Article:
“Entrepreneurship is the new France,” as President Emmanuel Macron declared last year, in English, while inaugurating an enormous new startup campus in Paris that was built to match the incubators of Silicon Valley. And over the weekend, France’s foremost proponent of entrepreneurship finally put his money where his mouth is, starting up a new e-commerce venture of his own: a clothing line hosted on the website of the Elysée Palace. Offering not only keychains and passport protectors but also graphic tees featuring memes of Macron, the collection debuted to immediate and withering criticism.
Of course, you could argue that all the Elysée shop is doing is selling presidential-themed T-shirts—something heads of state in the US and the UK do with abandon. But maybe it feels different because this is (to my knowledge) the first time the image and brand of a specific president, rather than generic national symbols, is being merchandised by a French governmental entity. This feels tackier than all the other ways presidents cash in on their office, like memoirs and high-priced speaking engagements. It’s unusual, too, perhaps because commercialism registers as more distasteful in France than in Anglo-Saxon countries.
The collection is stylistically inoffensive, all in shades of navy blue, light gray, and white–with bleu-blanc-rouge accents–like something you could buy from a link in the bio of an instagram influencer. Among the items on offer is a nameplate bracelet of the word “liberté” for 250 euros, or his-and-hers T-shirts that read “president” and “first lady,” retailing for 55 euros each. Another T-shirt features a stylized version of a photo of Macron exulting during a World Cup game, an image that was memed far and wide. Or perhaps you’d prefer tees emblazoned with “croquignolesque” or “poudre de perlimpinpin,” antiquated idiomatic expressions (meaning “absurd” and “quackery,” respectively) that Macron famously revived.
At the time, those quaint expressions seemed to briefly transcend Macron’s politics to bring many of the French back to those moments in middle school French class when your teacher used a wacky expression you’d never heard, or only from your grandmother, uniting the class in bemusement. In retrospect, these professorial piques might have been calculated in an attempt to evoke the patriarch of the Fifth Republic, Charles de Gaulle, who had an affinity for obscure expressions, most famously when he described the May 1968 protests as chaotic by using the word chienlit, literally “shit-the-bed.”
After all, Macron’s history when it comes to quotes and t-shirts is a different sort of thing: as Minister of the Economy, he once told a T-shirt-clad protester to “go get a job and buy a suit.” That quote didn’t make the cut to be included on the Elysée’s official merch, of course, nor did his joke about the drowning of Comorian refugees, his description of Africa’s problems as “civilizational,” or his reflection that “in a train station one crosses paths with successful people and with those who are nothing.” But cashing in on the eccentricities of Macron’s speech while erasing the cruelty is political communication 101; it, well, launders his persona, like celebrating wealth without acknowledging the blood, sweat, and dirt that made it possible.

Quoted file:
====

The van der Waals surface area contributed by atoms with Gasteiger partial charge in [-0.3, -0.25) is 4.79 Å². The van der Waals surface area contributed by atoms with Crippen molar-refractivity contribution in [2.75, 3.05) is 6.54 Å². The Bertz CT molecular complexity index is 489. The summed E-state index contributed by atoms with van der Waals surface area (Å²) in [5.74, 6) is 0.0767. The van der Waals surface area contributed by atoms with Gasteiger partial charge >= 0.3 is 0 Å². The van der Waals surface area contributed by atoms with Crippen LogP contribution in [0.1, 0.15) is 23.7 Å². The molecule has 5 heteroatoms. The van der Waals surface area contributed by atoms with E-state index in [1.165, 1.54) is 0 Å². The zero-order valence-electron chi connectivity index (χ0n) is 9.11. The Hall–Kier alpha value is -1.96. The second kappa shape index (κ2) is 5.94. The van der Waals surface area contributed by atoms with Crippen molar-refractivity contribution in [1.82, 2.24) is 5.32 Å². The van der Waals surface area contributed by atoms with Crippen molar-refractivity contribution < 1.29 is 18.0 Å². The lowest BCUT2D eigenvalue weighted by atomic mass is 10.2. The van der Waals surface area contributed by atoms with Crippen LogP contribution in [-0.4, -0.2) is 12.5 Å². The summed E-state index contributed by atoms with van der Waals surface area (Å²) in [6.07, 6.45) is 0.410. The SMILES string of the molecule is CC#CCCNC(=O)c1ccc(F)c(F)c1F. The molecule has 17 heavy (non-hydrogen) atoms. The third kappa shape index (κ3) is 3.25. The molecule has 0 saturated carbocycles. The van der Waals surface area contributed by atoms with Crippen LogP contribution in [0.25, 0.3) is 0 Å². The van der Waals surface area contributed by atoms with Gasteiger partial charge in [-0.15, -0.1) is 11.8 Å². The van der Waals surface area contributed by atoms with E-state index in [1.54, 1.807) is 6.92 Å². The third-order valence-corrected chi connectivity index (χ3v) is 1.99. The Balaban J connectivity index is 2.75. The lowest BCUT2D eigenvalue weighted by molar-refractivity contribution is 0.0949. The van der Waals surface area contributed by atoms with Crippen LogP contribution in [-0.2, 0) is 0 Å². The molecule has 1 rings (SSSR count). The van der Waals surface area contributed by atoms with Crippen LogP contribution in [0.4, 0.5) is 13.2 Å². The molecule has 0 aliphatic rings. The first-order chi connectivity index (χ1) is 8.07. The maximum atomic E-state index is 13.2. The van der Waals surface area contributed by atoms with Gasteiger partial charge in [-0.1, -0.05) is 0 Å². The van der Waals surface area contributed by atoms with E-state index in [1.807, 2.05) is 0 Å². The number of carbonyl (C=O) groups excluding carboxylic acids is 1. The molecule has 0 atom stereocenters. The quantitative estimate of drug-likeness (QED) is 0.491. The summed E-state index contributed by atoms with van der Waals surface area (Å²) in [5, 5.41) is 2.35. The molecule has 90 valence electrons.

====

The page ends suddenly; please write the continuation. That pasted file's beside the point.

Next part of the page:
Offensive utterances aside, the phrase most closely associated with the President of the Republic is “startup nation,” but it’s not available on a T-shirt either. It’s something of an advertising tag line for Macron’s vision for France. “I want France to be a start-up nation,” he tweeted (in English) shortly after his election; “A nation that thinks and moves like a start-up.”
What did Macron mean? He has explained that “A startup nation is a nation where anyone can create a startup,” a tautology that exemplifies his famous pensée complexe. Presumably, Macron wanted to conjure up a vision for his administration of innovation, entrepreneurship, efficiency, and technological solutions to social problems—the idealized image of the startup world. And maybe the e-commerce store is an attempt to lead by example, to show that even the presidential palace has a side hustle and is bootstrapping, that even the state is a startup.
However, time has shown that the Macron administration does not exemplify that pristine and hopeful version of Silicon Valley. Instead, as when Macron’s diplomacy fails him and he says what he thinks, we see in the light of day the callous grift of the tech world as it really is. Macron’s “startup nation that thinks and moves like a startup” is an example of running a government like a business, but not just any business: it’s Tesla and Theranos, slick marketing serving as a mask for untrammeled profiteering. It’s scamming, hucksterism, corruption and deceit. It’s dysfunctional and scandal-plagued institutions defended by shills with no regard for rationality or truth, like apparatchiks who won’t hesitate to quote Marxist theory to justify cutting welfare benefits.
It’s innovation for the sake of it, a move-fast-and-break-things “frontier” mentality that a certain kind of French business-school type fervently admires about America and laments the lack of in the pathologically lazy, complacent social-democratic motherland. It’s hitting people over the head with branding until they forget they don’t need the product you’re selling—whether it’s an app or labor reform or an anti-poverty plan or a Kafkaesque online platform for public university admissions. It’s hierarchies of power controlled by brutes, xenophobes, and accused rapists, and using superficial signifiers of feminism or environmentalism to dress it all up. It’s a T-shirt that passes for a statement of progressive values until you realize how much it cost.
In short, he’s done it after all: Macron has brought the French government up to speed with the American dream.